Source: Business Vancouver

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Your email address will not be published. Required fields are marked *

You may use these HTML tags and attributes: <a href="" title=""> <abbr title=""> <acronym title=""> <b> <blockquote cite=""> <cite> <code> <del datetime=""> <em> <i> <q cite=""> <strike> <strong>

Headline, Industry News

B.C. film, video-game industries fly high, fall hard before staging comeback

Two decades earlier, the Canadian video game industry rose out of Vancouver, as Sydney Development Corp. and Distinctive Software Inc. (DSI) developed popular games. Seeing a good thing, California-based Electronic Arts bought DSI in 1991, creating EA Canada, which grew into one of the biggest games studios in the country. That same year, Radical Entertainment opened shop, followed by Relic Entertainment (1997), Barking Dog and Black Box Games (1998).

After 2000, big international companies swallowed the Vancouver operations – THQ acquired Relic in 2004 and Vivendi Universal bought Radical the following year. They maintained the status quo until the 2008-09 recession. Of the surviving studios, Radical suffered greatly, losing half its staff and no longer creating original games. With developers exploiting much lower labour costs in China and India, and consumers switching from consoles to online games, the days of the multimillion-dollar console game were numbered.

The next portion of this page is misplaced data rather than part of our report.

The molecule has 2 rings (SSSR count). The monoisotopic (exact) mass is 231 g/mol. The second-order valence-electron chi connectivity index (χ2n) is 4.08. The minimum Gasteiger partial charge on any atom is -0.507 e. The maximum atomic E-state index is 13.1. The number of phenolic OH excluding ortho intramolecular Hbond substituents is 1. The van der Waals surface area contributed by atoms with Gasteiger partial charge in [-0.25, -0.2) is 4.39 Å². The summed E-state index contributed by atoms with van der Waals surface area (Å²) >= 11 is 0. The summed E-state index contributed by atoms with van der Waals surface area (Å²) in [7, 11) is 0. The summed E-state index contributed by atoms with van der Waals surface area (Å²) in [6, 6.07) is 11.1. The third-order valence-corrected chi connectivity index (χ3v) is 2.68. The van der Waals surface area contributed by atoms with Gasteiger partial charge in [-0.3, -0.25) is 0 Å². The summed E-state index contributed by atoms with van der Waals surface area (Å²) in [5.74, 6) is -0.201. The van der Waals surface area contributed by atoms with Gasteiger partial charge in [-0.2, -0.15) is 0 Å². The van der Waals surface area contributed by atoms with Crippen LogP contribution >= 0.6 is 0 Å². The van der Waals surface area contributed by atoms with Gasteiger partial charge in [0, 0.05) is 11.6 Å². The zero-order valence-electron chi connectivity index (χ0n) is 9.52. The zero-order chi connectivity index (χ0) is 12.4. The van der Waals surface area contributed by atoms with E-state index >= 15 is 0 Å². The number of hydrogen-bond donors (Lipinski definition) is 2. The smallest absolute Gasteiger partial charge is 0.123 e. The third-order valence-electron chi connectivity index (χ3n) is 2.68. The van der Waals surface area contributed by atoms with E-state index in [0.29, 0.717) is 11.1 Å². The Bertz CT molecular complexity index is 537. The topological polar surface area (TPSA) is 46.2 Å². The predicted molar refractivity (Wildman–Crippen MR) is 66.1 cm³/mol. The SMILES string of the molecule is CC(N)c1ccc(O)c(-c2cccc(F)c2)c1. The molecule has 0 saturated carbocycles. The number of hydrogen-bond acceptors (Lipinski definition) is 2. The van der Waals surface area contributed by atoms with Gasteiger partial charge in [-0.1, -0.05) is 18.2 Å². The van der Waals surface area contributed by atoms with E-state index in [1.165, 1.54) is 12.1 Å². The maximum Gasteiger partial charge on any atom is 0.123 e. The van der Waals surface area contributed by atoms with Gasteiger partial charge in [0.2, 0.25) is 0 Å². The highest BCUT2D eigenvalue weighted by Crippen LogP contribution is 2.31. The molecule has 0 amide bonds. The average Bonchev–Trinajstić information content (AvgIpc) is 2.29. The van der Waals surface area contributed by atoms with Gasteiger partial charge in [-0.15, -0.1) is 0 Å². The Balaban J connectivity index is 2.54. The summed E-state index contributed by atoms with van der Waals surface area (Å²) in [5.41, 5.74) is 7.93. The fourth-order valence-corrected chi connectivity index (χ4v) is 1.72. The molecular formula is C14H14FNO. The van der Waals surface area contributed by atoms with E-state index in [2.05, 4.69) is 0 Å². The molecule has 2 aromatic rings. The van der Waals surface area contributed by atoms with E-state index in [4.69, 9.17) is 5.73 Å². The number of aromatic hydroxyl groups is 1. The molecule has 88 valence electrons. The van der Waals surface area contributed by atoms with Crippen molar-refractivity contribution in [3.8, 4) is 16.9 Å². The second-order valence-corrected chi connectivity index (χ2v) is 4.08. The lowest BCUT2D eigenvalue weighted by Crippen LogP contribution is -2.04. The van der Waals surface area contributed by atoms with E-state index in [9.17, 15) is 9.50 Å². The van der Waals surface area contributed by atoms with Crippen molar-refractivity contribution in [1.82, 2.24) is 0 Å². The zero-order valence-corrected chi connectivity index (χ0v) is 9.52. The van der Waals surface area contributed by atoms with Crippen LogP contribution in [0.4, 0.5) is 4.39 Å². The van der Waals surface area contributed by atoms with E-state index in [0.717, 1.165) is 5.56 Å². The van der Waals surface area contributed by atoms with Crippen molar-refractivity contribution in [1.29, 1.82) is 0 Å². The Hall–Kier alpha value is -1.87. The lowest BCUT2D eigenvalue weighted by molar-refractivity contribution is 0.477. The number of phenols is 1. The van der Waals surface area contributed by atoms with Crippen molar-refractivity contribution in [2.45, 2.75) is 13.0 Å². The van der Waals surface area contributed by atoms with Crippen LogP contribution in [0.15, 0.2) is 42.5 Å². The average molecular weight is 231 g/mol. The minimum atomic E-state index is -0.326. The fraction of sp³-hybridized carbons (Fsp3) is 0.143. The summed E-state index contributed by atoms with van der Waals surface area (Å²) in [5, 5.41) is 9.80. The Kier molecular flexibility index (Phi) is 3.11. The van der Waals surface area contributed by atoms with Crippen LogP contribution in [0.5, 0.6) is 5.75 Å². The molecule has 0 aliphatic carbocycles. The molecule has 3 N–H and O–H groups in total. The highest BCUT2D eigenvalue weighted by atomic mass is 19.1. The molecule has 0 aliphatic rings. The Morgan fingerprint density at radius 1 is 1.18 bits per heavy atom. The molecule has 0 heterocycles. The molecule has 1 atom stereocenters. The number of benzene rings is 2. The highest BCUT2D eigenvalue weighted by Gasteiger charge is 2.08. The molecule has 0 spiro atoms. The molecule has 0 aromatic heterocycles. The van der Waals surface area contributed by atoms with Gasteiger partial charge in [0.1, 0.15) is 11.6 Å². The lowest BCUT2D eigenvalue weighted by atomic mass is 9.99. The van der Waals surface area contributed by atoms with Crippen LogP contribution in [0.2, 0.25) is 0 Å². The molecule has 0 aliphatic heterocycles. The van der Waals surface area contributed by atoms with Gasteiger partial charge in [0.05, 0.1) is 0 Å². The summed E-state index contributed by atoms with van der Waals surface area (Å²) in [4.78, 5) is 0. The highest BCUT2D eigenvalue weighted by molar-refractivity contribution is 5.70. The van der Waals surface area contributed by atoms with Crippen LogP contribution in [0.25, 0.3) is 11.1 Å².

In the past few years, though, a more streamlined industry has emerged, with startups and small studios making B.C. vibrant again.
Film and television

Prior to 1989, the industry groundwork was in place. The B.C. Film Commission (now Creative BC) began in 1978 to attract foreign producers to the province. Big titles (First Blood, The Accused) shot in B.C. The local industry generated major hits with My American Cousin (1985) and The Grey Fox (1982). Lionsgate Studios (now North Shore Studios), Bridge Studios and Northstar (which would become Vancouver Film Studios) pumped out a steady stream of feature films and TV series. According to the International Alliance of Theatrical Stage Employees Local 891, production in the province grew 40% per year during this period.